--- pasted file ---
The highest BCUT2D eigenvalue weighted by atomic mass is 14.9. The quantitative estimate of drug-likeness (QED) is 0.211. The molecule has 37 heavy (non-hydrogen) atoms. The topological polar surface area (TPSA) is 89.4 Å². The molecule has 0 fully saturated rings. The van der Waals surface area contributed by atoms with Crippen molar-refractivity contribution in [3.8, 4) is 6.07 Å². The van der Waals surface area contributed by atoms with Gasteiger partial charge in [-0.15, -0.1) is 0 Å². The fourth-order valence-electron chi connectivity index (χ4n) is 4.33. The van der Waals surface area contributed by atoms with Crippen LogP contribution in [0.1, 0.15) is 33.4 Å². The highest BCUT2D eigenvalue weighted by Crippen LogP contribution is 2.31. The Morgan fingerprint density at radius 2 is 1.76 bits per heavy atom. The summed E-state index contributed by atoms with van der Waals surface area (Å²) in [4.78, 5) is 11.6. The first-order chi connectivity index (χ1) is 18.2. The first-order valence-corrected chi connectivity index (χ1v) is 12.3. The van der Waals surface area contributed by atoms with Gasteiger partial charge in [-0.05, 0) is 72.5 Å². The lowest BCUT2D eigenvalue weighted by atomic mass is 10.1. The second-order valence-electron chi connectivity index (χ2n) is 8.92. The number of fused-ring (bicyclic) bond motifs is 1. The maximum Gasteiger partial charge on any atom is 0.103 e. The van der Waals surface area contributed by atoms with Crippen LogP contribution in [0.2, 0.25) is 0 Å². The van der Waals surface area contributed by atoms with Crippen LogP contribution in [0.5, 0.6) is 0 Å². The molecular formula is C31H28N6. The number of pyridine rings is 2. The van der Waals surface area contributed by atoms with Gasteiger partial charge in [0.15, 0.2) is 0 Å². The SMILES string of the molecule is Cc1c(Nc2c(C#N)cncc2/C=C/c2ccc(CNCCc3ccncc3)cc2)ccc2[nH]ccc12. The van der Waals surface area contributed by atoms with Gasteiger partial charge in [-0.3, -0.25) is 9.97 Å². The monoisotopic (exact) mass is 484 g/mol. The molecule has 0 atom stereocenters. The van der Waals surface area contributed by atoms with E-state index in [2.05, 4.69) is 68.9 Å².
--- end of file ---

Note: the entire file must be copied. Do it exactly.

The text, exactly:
The highest BCUT2D eigenvalue weighted by atomic mass is 14.9. The quantitative estimate of drug-likeness (QED) is 0.211. The molecule has 37 heavy (non-hydrogen) atoms. The topological polar surface area (TPSA) is 89.4 Å². The molecule has 0 fully saturated rings. The van der Waals surface area contributed by atoms with Crippen molar-refractivity contribution in [3.8, 4) is 6.07 Å². The van der Waals surface area contributed by atoms with Gasteiger partial charge in [-0.15, -0.1) is 0 Å². The fourth-order valence-electron chi connectivity index (χ4n) is 4.33. The van der Waals surface area contributed by atoms with Crippen LogP contribution in [0.1, 0.15) is 33.4 Å². The highest BCUT2D eigenvalue weighted by Crippen LogP contribution is 2.31. The Morgan fingerprint density at radius 2 is 1.76 bits per heavy atom. The summed E-state index contributed by atoms with van der Waals surface area (Å²) in [4.78, 5) is 11.6. The first-order chi connectivity index (χ1) is 18.2. The first-order valence-corrected chi connectivity index (χ1v) is 12.3. The van der Waals surface area contributed by atoms with Gasteiger partial charge in [-0.05, 0) is 72.5 Å². The lowest BCUT2D eigenvalue weighted by atomic mass is 10.1. The second-order valence-electron chi connectivity index (χ2n) is 8.92. The number of fused-ring (bicyclic) bond motifs is 1. The maximum Gasteiger partial charge on any atom is 0.103 e. The van der Waals surface area contributed by atoms with Crippen LogP contribution in [0.2, 0.25) is 0 Å². The van der Waals surface area contributed by atoms with Crippen LogP contribution in [0.5, 0.6) is 0 Å². The molecular formula is C31H28N6. The number of pyridine rings is 2. The van der Waals surface area contributed by atoms with Gasteiger partial charge in [0.15, 0.2) is 0 Å². The SMILES string of the molecule is Cc1c(Nc2c(C#N)cncc2/C=C/c2ccc(CNCCc3ccncc3)cc2)ccc2[nH]ccc12. The van der Waals surface area contributed by atoms with Gasteiger partial charge in [-0.3, -0.25) is 9.97 Å². The monoisotopic (exact) mass is 484 g/mol. The molecule has 0 atom stereocenters. The van der Waals surface area contributed by atoms with E-state index in [2.05, 4.69) is 68.9 Å².